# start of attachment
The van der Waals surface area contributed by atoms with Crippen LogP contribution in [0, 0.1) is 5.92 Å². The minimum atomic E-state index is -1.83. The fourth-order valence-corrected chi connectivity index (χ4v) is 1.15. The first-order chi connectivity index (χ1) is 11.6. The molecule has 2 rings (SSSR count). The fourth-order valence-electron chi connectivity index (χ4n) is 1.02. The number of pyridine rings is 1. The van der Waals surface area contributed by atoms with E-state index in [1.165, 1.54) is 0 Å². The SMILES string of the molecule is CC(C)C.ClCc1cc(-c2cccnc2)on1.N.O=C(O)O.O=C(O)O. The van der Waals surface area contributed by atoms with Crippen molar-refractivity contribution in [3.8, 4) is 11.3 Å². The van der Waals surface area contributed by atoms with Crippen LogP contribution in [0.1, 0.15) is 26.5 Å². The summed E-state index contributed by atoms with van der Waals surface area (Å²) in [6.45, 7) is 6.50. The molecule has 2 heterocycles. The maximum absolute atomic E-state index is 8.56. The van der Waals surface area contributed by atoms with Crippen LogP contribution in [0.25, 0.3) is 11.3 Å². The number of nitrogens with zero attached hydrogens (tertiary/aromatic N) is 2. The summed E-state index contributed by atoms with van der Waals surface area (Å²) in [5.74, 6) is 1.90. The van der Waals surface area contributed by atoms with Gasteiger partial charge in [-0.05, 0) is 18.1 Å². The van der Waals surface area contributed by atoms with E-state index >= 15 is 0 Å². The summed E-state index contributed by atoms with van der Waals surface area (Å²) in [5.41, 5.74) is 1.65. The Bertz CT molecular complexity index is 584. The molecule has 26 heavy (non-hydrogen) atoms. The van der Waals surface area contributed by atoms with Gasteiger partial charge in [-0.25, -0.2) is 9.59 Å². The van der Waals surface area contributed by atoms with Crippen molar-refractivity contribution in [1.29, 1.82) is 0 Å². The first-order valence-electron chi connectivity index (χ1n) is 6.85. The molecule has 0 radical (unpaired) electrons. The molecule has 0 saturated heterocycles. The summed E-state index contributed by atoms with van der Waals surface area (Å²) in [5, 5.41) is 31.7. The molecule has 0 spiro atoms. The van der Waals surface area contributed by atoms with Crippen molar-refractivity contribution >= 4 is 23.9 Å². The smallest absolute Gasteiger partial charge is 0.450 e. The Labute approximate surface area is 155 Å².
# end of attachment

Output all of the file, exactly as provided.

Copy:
The van der Waals surface area contributed by atoms with Crippen LogP contribution in [0, 0.1) is 5.92 Å². The minimum atomic E-state index is -1.83. The fourth-order valence-corrected chi connectivity index (χ4v) is 1.15. The first-order chi connectivity index (χ1) is 11.6. The molecule has 2 rings (SSSR count). The fourth-order valence-electron chi connectivity index (χ4n) is 1.02. The number of pyridine rings is 1. The van der Waals surface area contributed by atoms with E-state index in [1.165, 1.54) is 0 Å². The SMILES string of the molecule is CC(C)C.ClCc1cc(-c2cccnc2)on1.N.O=C(O)O.O=C(O)O. The van der Waals surface area contributed by atoms with Crippen molar-refractivity contribution in [3.8, 4) is 11.3 Å². The van der Waals surface area contributed by atoms with Crippen LogP contribution in [0.1, 0.15) is 26.5 Å². The summed E-state index contributed by atoms with van der Waals surface area (Å²) in [6.45, 7) is 6.50. The molecule has 2 heterocycles. The maximum absolute atomic E-state index is 8.56. The van der Waals surface area contributed by atoms with Crippen LogP contribution in [0.25, 0.3) is 11.3 Å². The number of nitrogens with zero attached hydrogens (tertiary/aromatic N) is 2. The summed E-state index contributed by atoms with van der Waals surface area (Å²) in [5.74, 6) is 1.90. The van der Waals surface area contributed by atoms with Gasteiger partial charge in [-0.05, 0) is 18.1 Å². The van der Waals surface area contributed by atoms with E-state index >= 15 is 0 Å². The summed E-state index contributed by atoms with van der Waals surface area (Å²) in [5.41, 5.74) is 1.65. The Bertz CT molecular complexity index is 584. The molecule has 26 heavy (non-hydrogen) atoms. The van der Waals surface area contributed by atoms with Gasteiger partial charge in [-0.25, -0.2) is 9.59 Å². The van der Waals surface area contributed by atoms with Crippen molar-refractivity contribution in [1.29, 1.82) is 0 Å². The first-order valence-electron chi connectivity index (χ1n) is 6.85. The molecule has 0 radical (unpaired) electrons. The molecule has 0 saturated heterocycles. The summed E-state index contributed by atoms with van der Waals surface area (Å²) in [5, 5.41) is 31.7. The molecule has 0 spiro atoms. The van der Waals surface area contributed by atoms with Crippen molar-refractivity contribution >= 4 is 23.9 Å². The smallest absolute Gasteiger partial charge is 0.450 e. The Labute approximate surface area is 155 Å².